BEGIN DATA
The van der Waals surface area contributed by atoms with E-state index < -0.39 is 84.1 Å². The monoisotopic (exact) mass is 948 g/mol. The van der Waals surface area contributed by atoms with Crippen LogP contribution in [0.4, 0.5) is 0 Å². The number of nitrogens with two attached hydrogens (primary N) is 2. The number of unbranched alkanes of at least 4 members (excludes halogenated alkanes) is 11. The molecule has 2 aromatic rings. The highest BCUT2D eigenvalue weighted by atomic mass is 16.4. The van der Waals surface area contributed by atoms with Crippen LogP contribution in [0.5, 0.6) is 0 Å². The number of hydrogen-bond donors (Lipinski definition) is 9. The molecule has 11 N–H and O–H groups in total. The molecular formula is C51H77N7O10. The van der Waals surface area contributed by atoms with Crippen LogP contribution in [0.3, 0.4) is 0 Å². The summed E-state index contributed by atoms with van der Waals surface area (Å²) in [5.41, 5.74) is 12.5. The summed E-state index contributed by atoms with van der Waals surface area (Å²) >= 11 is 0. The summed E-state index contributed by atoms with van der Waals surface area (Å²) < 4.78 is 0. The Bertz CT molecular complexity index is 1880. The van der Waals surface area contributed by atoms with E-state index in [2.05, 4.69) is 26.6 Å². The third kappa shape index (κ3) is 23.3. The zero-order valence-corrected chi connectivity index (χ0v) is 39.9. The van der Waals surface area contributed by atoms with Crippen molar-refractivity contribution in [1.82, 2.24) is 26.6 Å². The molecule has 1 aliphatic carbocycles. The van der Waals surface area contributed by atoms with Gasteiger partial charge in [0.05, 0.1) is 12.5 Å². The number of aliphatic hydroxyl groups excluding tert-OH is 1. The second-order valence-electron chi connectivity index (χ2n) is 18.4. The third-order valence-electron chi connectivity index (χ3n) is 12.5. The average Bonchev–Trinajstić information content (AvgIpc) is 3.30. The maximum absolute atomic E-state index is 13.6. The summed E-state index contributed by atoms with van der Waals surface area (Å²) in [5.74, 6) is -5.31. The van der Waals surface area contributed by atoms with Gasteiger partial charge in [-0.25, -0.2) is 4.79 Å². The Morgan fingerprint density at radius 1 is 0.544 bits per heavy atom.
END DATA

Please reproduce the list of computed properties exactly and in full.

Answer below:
The van der Waals surface area contributed by atoms with E-state index < -0.39 is 84.1 Å². The monoisotopic (exact) mass is 948 g/mol. The van der Waals surface area contributed by atoms with Crippen LogP contribution in [0.4, 0.5) is 0 Å². The number of nitrogens with two attached hydrogens (primary N) is 2. The number of unbranched alkanes of at least 4 members (excludes halogenated alkanes) is 11. The molecule has 2 aromatic rings. The highest BCUT2D eigenvalue weighted by atomic mass is 16.4. The van der Waals surface area contributed by atoms with Crippen LogP contribution in [0.5, 0.6) is 0 Å². The number of hydrogen-bond donors (Lipinski definition) is 9. The molecule has 11 N–H and O–H groups in total. The molecular formula is C51H77N7O10. The van der Waals surface area contributed by atoms with Crippen LogP contribution in [0.3, 0.4) is 0 Å². The summed E-state index contributed by atoms with van der Waals surface area (Å²) in [5.41, 5.74) is 12.5. The summed E-state index contributed by atoms with van der Waals surface area (Å²) >= 11 is 0. The summed E-state index contributed by atoms with van der Waals surface area (Å²) < 4.78 is 0. The Bertz CT molecular complexity index is 1880. The van der Waals surface area contributed by atoms with E-state index in [2.05, 4.69) is 26.6 Å². The third kappa shape index (κ3) is 23.3. The zero-order valence-corrected chi connectivity index (χ0v) is 39.9. The van der Waals surface area contributed by atoms with Crippen molar-refractivity contribution in [1.82, 2.24) is 26.6 Å². The molecule has 1 aliphatic carbocycles. The van der Waals surface area contributed by atoms with Gasteiger partial charge in [0.05, 0.1) is 12.5 Å². The number of aliphatic hydroxyl groups excluding tert-OH is 1. The second-order valence-electron chi connectivity index (χ2n) is 18.4. The third-order valence-electron chi connectivity index (χ3n) is 12.5. The average Bonchev–Trinajstić information content (AvgIpc) is 3.30. The maximum absolute atomic E-state index is 13.6. The summed E-state index contributed by atoms with van der Waals surface area (Å²) in [5.74, 6) is -5.31. The van der Waals surface area contributed by atoms with Gasteiger partial charge in [-0.25, -0.2) is 4.79 Å². The Morgan fingerprint density at radius 1 is 0.544 bits per heavy atom.